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Is Your Bloomberg Terminal Spying On You?

After Goldman Sachs discovered that Bloomberg journos were keeping track of their viewing habits over their Bloomberg terminals, traders have some decisions to make about the company that provides their market data, trading tools, IM and more.

It’s been an interesting week for boundaries, snooping and privacy in our brave, new open-source world. The IRS admitted to pursuing right-wing conservative groups since 2010, the Justice Department secretly viewed e-mails from reporters at the Associated Press and Bloomberg News scribes viewed details of investment bigwigs use of their Bloomberg terminals.

In a big data world, the lure of snooping and spying is apparently too much - especially from people who should know better.

[Credit Suisse fires former veep for allegeldy stealing client secrets.]

With the threat of investigations from the U.S. Treasury and Federal Reserve, Bloomberg News is in damage control mode. In a blog from Bloomberg News CEO the media giant has created a new position, Client Data Compliance Officer. Matthew Winkler, the editor in chief of Bloomberg News, is assuring customers and his news audience while downplaying what what his reporters were able to view as they were conducting their research. Stating that reporters could not view data or IMs sent over clients' Bloomberg terminals, he writes:

Now let’s also be clear what our reporters had access to. First, they could see a user’s login history and when a login was created. Second, they could see high-level types of user functions on an aggregated basis, with no ability to look into specific security information. This is akin to being able to see how many times someone used Microsoft Word vs. Excel. And, finally, they could see information about help desk inquiries.

So, why were reporters snooping in the first place? Winkler says this is a Bloomberg tradition of seeing what clients and potential story sources have checked in on to see what is important to them. "Understanding how clients used the terminal was more important then. We still do that today, which is why we have feedback tabs on our news-related terminal functions," he writes.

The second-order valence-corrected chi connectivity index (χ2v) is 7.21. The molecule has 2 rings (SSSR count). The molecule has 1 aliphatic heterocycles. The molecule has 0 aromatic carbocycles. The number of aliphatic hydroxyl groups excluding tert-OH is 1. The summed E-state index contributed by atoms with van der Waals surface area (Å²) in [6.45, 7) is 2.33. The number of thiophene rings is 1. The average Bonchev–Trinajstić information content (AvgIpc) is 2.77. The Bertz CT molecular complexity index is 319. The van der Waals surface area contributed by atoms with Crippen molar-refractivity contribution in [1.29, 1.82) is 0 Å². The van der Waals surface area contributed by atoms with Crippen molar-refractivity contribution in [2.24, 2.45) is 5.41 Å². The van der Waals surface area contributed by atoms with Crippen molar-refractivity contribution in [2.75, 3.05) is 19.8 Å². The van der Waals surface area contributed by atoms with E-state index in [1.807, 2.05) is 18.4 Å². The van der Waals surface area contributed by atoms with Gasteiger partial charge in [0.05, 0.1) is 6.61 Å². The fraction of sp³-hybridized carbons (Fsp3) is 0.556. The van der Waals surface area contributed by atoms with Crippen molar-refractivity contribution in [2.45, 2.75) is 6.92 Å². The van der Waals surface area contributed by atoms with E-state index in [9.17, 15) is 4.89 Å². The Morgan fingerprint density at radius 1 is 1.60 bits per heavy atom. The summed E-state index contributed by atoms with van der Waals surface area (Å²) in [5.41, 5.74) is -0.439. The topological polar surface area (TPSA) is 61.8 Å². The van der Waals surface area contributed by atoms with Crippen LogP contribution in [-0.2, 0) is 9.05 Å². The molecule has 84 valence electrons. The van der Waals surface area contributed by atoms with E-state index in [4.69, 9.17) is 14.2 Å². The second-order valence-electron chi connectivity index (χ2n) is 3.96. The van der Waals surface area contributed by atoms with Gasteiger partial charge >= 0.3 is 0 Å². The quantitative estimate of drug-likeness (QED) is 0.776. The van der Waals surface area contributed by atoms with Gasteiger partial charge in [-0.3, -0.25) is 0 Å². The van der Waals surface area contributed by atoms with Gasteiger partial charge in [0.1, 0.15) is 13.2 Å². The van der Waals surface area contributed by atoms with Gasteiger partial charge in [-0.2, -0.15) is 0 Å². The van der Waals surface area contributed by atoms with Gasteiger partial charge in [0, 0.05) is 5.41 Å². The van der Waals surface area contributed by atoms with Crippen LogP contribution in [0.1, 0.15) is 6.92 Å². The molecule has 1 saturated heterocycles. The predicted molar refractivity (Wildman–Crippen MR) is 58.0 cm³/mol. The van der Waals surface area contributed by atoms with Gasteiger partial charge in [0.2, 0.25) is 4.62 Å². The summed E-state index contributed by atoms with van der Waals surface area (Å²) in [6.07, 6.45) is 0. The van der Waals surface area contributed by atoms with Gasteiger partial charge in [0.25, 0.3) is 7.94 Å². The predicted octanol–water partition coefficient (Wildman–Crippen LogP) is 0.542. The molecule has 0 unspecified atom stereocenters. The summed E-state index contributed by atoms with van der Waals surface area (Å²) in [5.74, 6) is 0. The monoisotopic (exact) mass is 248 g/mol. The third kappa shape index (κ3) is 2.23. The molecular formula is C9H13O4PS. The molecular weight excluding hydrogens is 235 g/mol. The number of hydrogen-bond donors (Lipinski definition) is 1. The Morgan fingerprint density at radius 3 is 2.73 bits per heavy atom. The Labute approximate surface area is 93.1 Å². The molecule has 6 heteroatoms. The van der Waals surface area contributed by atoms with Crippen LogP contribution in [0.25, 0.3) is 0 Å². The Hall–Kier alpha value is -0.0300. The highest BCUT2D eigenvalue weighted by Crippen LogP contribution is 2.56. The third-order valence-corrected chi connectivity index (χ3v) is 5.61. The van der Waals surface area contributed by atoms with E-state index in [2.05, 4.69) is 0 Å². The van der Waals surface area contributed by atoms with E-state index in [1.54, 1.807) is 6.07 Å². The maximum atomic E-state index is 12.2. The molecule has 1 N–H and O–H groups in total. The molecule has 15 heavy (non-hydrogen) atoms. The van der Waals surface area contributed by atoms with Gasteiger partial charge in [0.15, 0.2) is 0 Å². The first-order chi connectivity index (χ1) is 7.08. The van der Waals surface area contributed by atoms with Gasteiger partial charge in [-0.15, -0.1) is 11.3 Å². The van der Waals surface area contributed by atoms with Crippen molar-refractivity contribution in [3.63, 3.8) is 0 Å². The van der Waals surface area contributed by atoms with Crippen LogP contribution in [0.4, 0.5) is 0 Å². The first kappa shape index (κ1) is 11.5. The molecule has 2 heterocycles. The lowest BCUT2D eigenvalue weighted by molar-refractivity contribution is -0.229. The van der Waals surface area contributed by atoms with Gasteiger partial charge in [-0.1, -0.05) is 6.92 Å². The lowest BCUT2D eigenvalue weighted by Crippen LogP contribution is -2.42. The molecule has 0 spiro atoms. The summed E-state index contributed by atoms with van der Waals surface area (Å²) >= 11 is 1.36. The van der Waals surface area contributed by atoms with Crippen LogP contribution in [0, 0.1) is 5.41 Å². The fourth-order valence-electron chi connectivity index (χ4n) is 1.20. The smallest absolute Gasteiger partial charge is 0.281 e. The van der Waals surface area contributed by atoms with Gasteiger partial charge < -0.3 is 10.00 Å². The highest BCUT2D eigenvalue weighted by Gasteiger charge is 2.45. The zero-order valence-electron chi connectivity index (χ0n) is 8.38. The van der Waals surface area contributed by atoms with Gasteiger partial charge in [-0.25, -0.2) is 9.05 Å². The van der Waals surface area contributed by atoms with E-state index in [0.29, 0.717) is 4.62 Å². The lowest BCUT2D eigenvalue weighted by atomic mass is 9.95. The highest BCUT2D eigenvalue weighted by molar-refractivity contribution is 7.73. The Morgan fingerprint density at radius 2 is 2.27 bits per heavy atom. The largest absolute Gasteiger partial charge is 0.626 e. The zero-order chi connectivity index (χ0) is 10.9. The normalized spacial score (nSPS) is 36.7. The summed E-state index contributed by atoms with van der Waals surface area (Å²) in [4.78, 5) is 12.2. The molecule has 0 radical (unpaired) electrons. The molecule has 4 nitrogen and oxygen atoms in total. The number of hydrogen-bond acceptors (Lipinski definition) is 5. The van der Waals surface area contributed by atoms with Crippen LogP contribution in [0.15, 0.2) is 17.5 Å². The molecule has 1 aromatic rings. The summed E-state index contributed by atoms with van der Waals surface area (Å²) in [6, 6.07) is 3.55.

(Gee, maybe editors could tell reporters to ask the subject what matters to them. What keeps you up at night? What topics or trends matter to you and your clients?)

Is this a big deal in a day and age when people are expected to compromise their privacy every time they venture out on the web? Sure, we get to use Facebook and Gmail for free so that they can scrape our posts and frame our browser with ads for the things that interest us. I clicked on a few pictures of guitars and now every Facebook session looks like Eric Clapton’s brain - Fender Stratocasters everywhere.

That said, we’re not talking about free ads so you can connect with your family and friends. This is an aggressive media powerhouse that prides itself on long hours for journalists who, as a former colleague who worked there put it, are measured by how often their news stories move the market.

It also sells and "provides" tools to traders who find them indispensable and pay an estimated $20,000 a year for a Bloomberg terminal that includes news feeds, market data, trading tools and instant messaging features. This puts harried and scared reporters in a unique position of power. I wonder what the SEC Chief is searching for? What are the guys at Goldman Sachs viewing these days? Let’s play “who is Jamie Dimon IM-ing?”

Even with this news scandal, it's hard to fathom traders shutting off their Bloomberg Terminals anytime soon - imagine taking your teen’s iPhone away for a week - but cracks in confidence will appear sooner or later. CIOs and their lawyers need to go through their service agreements to see what data security measures are in place - even as Bloomberg suits beat their chests and vow "Never again."

If a company that delivers everything from breaking news, market data and an OMS has the ability to view what you do with their device - and they surely do have that ability - is there anything to stop them from doing so?

At the very least, tell your traders that effective immediately, they can no longer use the IM feature on their Bloomberg terminal. Even for one day.

Or you could hire a few laid off techs to build your own IM platform.

That should get Bloomberg’s attention. Phil Albinus is the former editor-in-chief of Advanced Trading. He has nearly two decades of journalism experience and has been covering financial technology and regulation for nine years. Before joining Advanced Trading, he served as editor of Waters, a monthly trade journal ... View Full Bio

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